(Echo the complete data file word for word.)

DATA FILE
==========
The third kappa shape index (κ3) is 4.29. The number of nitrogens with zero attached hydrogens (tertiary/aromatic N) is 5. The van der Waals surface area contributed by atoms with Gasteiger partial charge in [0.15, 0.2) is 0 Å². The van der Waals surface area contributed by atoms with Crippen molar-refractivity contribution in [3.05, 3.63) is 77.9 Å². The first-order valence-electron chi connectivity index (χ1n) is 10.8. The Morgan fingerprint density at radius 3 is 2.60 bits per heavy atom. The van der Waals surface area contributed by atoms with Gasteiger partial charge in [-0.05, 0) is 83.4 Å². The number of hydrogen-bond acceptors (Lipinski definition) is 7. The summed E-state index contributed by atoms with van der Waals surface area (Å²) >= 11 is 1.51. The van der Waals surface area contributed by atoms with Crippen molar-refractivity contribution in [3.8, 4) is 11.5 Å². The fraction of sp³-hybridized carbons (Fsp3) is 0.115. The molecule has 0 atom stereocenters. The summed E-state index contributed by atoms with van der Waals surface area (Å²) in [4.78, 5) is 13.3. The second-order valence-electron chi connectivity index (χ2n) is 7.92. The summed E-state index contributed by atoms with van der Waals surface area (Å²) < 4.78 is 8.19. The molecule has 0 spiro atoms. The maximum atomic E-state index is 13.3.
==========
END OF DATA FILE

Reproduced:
The third kappa shape index (κ3) is 4.29. The number of nitrogens with zero attached hydrogens (tertiary/aromatic N) is 5. The van der Waals surface area contributed by atoms with Gasteiger partial charge in [0.15, 0.2) is 0 Å². The van der Waals surface area contributed by atoms with Crippen molar-refractivity contribution in [3.05, 3.63) is 77.9 Å². The first-order valence-electron chi connectivity index (χ1n) is 10.8. The Morgan fingerprint density at radius 3 is 2.60 bits per heavy atom. The van der Waals surface area contributed by atoms with Gasteiger partial charge in [-0.05, 0) is 83.4 Å². The number of hydrogen-bond acceptors (Lipinski definition) is 7. The summed E-state index contributed by atoms with van der Waals surface area (Å²) >= 11 is 1.51. The van der Waals surface area contributed by atoms with Crippen molar-refractivity contribution in [3.8, 4) is 11.5 Å². The fraction of sp³-hybridized carbons (Fsp3) is 0.115. The molecule has 0 atom stereocenters. The summed E-state index contributed by atoms with van der Waals surface area (Å²) in [4.78, 5) is 13.3. The second-order valence-electron chi connectivity index (χ2n) is 7.92. The summed E-state index contributed by atoms with van der Waals surface area (Å²) < 4.78 is 8.19. The molecule has 0 spiro atoms. The maximum atomic E-state index is 13.3.